The model can ensure that standardized terminologies are used long enough to generate an effect in clinical practice. In other words, the focus is not on “immediate nursing encounters” or theoretical perspectives but on routine clinical practice. According to McGonigle and Mastrian (2017), consistent terminology can guarantee the quantification of nursing; hence nursing’s unique contribution and effect will be recognized. The model can expand the knowledge base based on development and access. The result will be accelerated integration of evidence-based healthcare into clinical practice.
The Justification of Implementation of an EHR and Hiring a NI Specialist
The introduction of electronic health records (EHR) in healthcare facilities opened a new chapter for nurses since the technology was meant to facilitate information sharing. Multiple studies have shown that computer-based decision support systems would improve patient safety and boost care quality. According to Baumann et al. (2018), technology would reduce prescription and documentation errors. However, one puzzle remained unsolved, explaining why Hospital C requires Nurse Informatics Specialist (NIS). Some EHR functionalities require advanced training and competencies exhibited by NIS. NI specialists will find and understand patterns in healthcare data (Byrne, 2021). Hospital C will use the analyzed data to inform changes to processes.
The healthcare facility needs someone who can oversee the EHR design and implementation; how they accomplish the requirements of the organization’s nurses. The fact is that healthcare providers can use EHR, but not all of them can assess appropriate designs and implementation mechanisms. Since NIS can simultaneously manage multiple complex situations, they can assume multiple roles, including project manager, policy developer, consultant, and clinical analyst (McGonigle & Mastrian, 2017). Hospital C should hire NIS since they need an individual with technical, utility, and leadership competencies. NI specialists are modifiers and innovators and can educate other nurses and patients using the new EHR.
Healthcare is an ever-changing field and hence requires people with high adaptability skills. More importantly, healthcare facilities, including Hospital C, require people with analytical skills, especially during pandemics. According to Garcia-Dia (2021), nurse analysts can manage critical change orders to ensure EHR conforms to emerging public health recommendations. Besides, educational efforts are needed to prepare Hospital C’s nurses on EHR usage. EHR integration-related problems occur with delays in staff training in the implementation phase (Baumann et al., 2018). NIS is in a position to educate nursing staff about the new EHR and address infrastructural issues with the technology. Hospital C’s management should know that NIS focuses on information needs, including education, research, and administration.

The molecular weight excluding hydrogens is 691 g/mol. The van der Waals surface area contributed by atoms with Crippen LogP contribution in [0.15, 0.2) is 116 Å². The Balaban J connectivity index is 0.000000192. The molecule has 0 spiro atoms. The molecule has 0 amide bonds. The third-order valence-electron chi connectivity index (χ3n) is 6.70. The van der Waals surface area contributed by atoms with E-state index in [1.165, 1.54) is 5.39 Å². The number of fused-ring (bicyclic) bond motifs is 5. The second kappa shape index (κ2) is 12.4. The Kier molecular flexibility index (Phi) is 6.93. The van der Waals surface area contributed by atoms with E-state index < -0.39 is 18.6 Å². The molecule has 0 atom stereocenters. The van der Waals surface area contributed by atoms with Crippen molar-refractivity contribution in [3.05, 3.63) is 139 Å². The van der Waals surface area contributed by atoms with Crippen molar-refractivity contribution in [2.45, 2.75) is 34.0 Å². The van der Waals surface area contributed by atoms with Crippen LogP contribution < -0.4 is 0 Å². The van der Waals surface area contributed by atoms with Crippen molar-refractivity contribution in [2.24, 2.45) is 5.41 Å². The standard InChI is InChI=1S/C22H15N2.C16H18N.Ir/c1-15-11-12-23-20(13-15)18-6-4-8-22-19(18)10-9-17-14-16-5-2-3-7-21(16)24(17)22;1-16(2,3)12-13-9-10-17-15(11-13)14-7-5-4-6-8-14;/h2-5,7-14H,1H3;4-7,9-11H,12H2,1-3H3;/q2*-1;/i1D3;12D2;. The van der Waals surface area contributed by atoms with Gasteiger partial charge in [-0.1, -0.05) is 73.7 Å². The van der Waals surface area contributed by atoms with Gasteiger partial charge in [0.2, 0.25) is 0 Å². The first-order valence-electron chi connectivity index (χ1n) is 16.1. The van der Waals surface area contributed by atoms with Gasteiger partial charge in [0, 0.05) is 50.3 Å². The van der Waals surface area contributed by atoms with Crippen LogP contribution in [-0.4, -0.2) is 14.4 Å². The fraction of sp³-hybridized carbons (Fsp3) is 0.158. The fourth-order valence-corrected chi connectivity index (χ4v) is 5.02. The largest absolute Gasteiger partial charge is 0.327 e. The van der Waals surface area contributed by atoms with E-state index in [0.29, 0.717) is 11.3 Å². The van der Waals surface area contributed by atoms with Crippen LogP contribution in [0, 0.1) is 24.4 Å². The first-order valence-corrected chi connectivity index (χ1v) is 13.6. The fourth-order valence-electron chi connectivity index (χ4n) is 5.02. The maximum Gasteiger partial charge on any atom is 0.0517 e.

Nursing informatics has successfully revolutionized the healthcare system. Today’s caregivers can alter data and information and apply knowledge and wisdom to informed decisions. The “all nurses are INs” era began when EHR debuted in healthcare. All nurses learned to enter data into the computer and retrieve it when needed. Healthcare facilities should hire more NIS since they have advanced training and can “simultaneously” thrive in multiple complex environments.
Balagna, J., Williams, C. R., Wang, J., Burch, S., Dalton, E., Kirchick, J., & Sosa, P. (2020). Consensus-driven approach for decision-making in diverse groups. American Journal of Public Health, 110(1), 5-5.
Baumann, L. A., Baker, J., & Elshaug, A. G. (2018). The impact of electronic health record systems on clinical documentation times: a systematic review. Health Policy, 122(8), 827-836.
Byrne, M. D. (2021). Nursing Informatics Specialist: Role in the Perianesthesia Environment. Journal of PeriAnesthesia Nursing, 36(1), 90-92.
Garcia-Dia, M. J. (2021). Nursing informatics: An evolving specialty. Nursing Management, 52(5), 56. DOI: 10.1097/01.NUMA.0000743444.08164.b4
Gartner, J. B., Abasse, K. S., Bergeron, F., Landa, P., Lemaire, C., & Côté, A. (2022). Definition and conceptualization of the patient-centered care pathway, a proposed integrative framework for consensus: A concept analysis and systematic review. BMC Health Services Research, 22(1), 1-24.
McGonigle, D. & Mastrian, K. (2017). Nursing informatics and the foundation of knowledge (4th ed.). Jones & Bartlett.